Tuesday, February 14, 2012

Reading Reflection: The Hunger Games

The Hunger Games (The Hunger Games #1)
by Suzanne Collins
Published October 1st 2008
P. 374
Rating 4/5

In the ruins of a place once known as North America lies the nation of Panem, a shining Capitol surrounded by twelve outlying districts. The Capitol is harsh and cruel and keeps the districts in line by forcing them all to send one boy and one girl between the ages of twelve and eighteen to participate in the annual Hunger Games, a fight to the death on live TV.

Sixteen-year-old Katniss Everdeen, who lives alone with her mother and younger sister Primrose, regards it as a death sentence when she steps forward to take her sister's place in the Games. But Katniss has been close to dead before — and survival, for her, is second nature. Without really meaning to, she becomes a contender. But if she is to win, she will have to start making choices that will weigh survival against humanity and life against love.

I really liked this book.  It was my first dystopian novel and I didn't think I'd like the concept, but it kept me interested from the beginning to the end. 

Actually I didn't like the concept, the entire government and the districts, it made me angry... but I think that was the point.  I was disgusted with the annual Hunger Games.  Each district randomly picked two of their children, 12-18 years old, and sent them to the capital to fight to the death... while it was televised live for everyone to see -- appalling.  The dazzle around the games was the worst.  They buffed, painted, paraded, and tried to upsell all these tributes (kids) before unleashing them on each other; expecting to slaughter one another.  That was the worst part for me, the big show around it.

Katniss, the 16 year-old heroine, is from District 12, but she wasn't originally chosen.  Her younger sister was and she volunteered to take her place.  She'd been taking care of her sister and mother for years.  Hunting with her friend Gale to provide food and being their sole support, she sacrificed herself to save Prim -- who was only 12.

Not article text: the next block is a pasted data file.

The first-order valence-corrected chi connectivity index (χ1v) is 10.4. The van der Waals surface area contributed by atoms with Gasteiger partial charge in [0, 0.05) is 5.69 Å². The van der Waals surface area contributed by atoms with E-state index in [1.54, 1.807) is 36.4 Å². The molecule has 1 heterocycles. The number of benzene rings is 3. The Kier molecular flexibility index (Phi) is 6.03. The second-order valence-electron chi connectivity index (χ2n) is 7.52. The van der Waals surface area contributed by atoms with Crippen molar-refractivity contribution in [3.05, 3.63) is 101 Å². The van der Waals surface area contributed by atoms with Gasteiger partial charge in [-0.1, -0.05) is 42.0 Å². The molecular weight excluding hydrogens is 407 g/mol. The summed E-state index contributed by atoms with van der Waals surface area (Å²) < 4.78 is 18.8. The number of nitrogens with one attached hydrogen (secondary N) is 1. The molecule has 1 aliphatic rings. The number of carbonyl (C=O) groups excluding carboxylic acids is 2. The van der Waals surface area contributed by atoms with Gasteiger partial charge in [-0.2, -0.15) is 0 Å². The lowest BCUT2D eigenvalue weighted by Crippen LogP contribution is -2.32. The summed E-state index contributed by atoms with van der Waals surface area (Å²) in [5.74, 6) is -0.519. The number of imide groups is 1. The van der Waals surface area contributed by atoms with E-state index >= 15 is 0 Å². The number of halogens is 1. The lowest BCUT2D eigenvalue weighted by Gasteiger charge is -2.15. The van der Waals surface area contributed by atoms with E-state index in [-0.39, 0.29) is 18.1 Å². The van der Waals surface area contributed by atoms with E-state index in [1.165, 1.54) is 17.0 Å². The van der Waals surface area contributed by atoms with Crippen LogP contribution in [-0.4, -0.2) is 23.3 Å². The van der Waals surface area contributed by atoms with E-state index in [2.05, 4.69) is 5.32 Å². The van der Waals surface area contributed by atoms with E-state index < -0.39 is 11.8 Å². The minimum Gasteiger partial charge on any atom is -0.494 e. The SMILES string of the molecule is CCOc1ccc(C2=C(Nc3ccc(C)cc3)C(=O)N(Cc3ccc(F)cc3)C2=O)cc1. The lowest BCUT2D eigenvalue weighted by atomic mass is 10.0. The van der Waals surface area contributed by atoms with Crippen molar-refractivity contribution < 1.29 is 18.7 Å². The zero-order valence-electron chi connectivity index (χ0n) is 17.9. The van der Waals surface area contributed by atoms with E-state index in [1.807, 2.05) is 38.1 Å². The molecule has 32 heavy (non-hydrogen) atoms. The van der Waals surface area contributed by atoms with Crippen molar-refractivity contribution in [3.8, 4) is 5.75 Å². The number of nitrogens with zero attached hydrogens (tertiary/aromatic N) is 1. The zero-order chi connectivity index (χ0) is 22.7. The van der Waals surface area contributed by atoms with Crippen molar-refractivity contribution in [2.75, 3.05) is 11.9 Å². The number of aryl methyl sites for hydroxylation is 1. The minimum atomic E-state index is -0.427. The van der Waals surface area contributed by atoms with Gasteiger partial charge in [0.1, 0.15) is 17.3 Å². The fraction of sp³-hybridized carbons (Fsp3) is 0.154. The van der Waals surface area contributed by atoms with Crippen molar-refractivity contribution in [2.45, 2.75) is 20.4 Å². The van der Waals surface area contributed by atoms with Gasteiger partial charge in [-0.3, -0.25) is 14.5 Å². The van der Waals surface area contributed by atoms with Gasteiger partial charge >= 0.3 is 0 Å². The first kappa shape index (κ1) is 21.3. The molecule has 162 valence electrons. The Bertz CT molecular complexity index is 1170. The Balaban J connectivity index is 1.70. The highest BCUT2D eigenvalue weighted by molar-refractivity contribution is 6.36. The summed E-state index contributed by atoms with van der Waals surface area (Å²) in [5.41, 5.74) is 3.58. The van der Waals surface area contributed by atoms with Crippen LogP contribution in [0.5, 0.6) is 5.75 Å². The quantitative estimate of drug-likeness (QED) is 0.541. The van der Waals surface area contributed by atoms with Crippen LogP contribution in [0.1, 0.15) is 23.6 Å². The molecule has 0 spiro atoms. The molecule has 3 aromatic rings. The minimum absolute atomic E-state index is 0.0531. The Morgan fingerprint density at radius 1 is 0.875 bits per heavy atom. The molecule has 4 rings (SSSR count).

I liked Katniss.  She was tough, a survivor, even before going into the Hunger Games.  I sympathized with her, she seemed a little hard around the edges, but I felt it was warranted in her life situation.    

Okay, of course there's always a love element in these books.  At first, the very beginning, I liked Gale.  He and Katniss learned to hunt together to help support their families.  They knew each other well and both were strong individuals.   I liked their chemistry, though it was far from romantic.  Then there's Peeta.  He was sweeter than Gale, and apparently had a crush on Katniss for years, but never said anything either.  However, he is going to the Hunger Games with Katniss and they become each other's biggest allies.  He does his best to take care of her, even before they set foot in the arena.  Mind you, there can only be 1 winner.  Peeta, Katniss, or both will not be coming home.  At least those are the original rules.

I recommend this book to anyone, but understand that the entire premise of the story is disturbing.  There's nothing fun about having a bunch of children running off to kill one another -- and they do.  The story is more about survival and rebellion than anything else.  The love story is there, but isn't the central focus.  I'm okay with that, Katniss doesn't need anyone -- she just needs to make it out alive.  


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